Writing a book: Why I love beta readers

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Let’s say that you know your subject cold. Let’s say it’s a subject you’ve been teaching for years. Let’s say you’ve even blogged about it a couple of hundred times.

When you write your book, you’re going to be pretty sure you have it right. Well, you may have it right, but you probably don’t have it as good as it can get. Sending your work out to beta readers can turn your good book into a great book.

The idea of beta readers comes from beta testers in the tech world. The first stage of software development is called alpha, after the first letter in the Greek alphabet. The development team works as hard as they can to make sure that the software is stable and does what it’s supposed to do. They test as many things as they can think of. But software engineers know that they can never think of everything.

That’s why, for years, software developers have taken their products from an alpha stage and moved to a beta stage where they send the program out to real users to see what happens. Sometimes beta testing is called User Acceptance Testing. The idea of beta readers works the same way.

You do the first couple of drafts of your manuscript. You get the big pieces in and you put things in order. You go through and refine the references. You make the book as good as you can get it. Then, you send it out to beta readers. You ask the beta readers for their input. If you pay attention to what they tell you, good things will happen.

Beta Readers Help You Beat the Curse of Knowledge

The curse of knowledge refers to the fact that once we know something, it’s almost impossible for us to imagine what it was like not to know it. If you’re writing a book, that can kill you. You’ll write the book being as clear as you can, but many readers will look puzzled when they read your explanations. Beta readers will do that, too. And they’ll tell you about it so that you’ll be able to fix things before you publish.

Beta Readers Catch Errors

No matter how careful you are, it’s likely that you’ll make errors. It’s what human beings do. It’s easy to attribute a quote to the wrong person or misspell a name or get the year wrong when a certain event occurred. Beta readers will catch that stuff for you.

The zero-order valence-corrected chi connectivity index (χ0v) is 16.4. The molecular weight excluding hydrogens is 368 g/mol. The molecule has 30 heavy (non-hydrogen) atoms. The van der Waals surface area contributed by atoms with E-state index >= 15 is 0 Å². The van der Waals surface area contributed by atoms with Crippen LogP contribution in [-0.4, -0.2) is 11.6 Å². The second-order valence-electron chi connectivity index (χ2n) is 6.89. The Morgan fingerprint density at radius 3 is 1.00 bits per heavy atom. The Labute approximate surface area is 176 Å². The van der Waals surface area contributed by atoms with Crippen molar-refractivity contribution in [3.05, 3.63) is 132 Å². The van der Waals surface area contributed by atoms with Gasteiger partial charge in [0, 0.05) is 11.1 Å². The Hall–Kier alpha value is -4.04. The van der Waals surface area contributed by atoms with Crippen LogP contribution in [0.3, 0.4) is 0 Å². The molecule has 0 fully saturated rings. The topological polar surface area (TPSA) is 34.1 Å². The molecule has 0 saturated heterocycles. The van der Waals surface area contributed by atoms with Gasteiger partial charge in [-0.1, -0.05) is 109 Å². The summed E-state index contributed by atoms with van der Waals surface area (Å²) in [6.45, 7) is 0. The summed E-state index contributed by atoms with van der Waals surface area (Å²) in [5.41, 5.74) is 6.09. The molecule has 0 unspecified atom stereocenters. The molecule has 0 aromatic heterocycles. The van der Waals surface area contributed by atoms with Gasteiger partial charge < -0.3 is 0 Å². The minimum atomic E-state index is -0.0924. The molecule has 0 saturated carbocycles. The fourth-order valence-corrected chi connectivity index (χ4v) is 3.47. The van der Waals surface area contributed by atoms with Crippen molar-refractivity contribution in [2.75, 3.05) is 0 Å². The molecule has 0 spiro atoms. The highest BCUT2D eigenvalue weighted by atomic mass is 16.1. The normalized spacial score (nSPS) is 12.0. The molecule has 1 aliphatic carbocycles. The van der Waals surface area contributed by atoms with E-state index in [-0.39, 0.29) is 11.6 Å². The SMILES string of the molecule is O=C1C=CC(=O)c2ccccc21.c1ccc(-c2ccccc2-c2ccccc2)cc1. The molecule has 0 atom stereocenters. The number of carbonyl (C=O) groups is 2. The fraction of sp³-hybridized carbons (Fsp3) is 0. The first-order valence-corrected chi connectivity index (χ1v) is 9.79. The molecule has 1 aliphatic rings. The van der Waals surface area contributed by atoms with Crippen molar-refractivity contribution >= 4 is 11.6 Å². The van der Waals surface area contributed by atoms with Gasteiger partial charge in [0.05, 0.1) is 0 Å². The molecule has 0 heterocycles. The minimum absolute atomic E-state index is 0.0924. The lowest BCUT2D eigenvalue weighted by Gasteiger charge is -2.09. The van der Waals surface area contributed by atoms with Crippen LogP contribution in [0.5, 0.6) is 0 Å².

Beta Readers Bring Their Own Experience to Bear

If you have some knowledgeable experts review your book, you’re liable to get several great suggestions. We’re getting feedback on one of my client’s projects right now, where other industry experts have alerted the author to research he was not aware of and examples that will make his points clearer.

Beta Readers Can Make Substantive Additions

Sometimes a beta reader will suggest the addition of a paragraph or two of explanation, or even the addition of a complete chapter. In some cases, the beta readers won’t necessarily know what’s the right correction, but know exactly what the problem is.

That happened with me when I was writing my e-book, Become A Better Boss One Tip at A Time. When I sent the manuscript out to the first group of beta readers, they noted some problems but really didn’t have a solution. It took two more rounds of revisions and beta reader feedback before I got the book as good as it could be.

Four Kinds of Beta Readers

I’ve identified four different kinds of people who should be beta readers for business books.

There should be beta readers who are like your ideal reader. They can give you feedback on the quality of your explanations by telling you when they’re puzzled. They’re also likely to give you good feedback on what they would like to see in the manuscript that you haven’t added yet. And they’ll tell you what they really liked. You can use that information in promotion.

Some beta readers should be experts. They should know a lot about your topic and your audience. They’ll be able to add interesting insights and research and catch errors that many readers will miss.

If you mention individual people in your book, they should read the sections that pertain to them to find any inaccuracies or suggest things that should be added.

Some people will want to read your book and give you feedback. They usually include friends and loved ones. They may not have specific expertise that will help you, but they can often offer insights no one else can. This is also a way for people who care about you to support you and your book.

Bottom Line

Beta readers can give you the kind of feedback that will turn a good book into a great one. Your book will represent you in the marketplace for a decade or more, so don’t skip the important beta reader step to save a month or two getting to publication.

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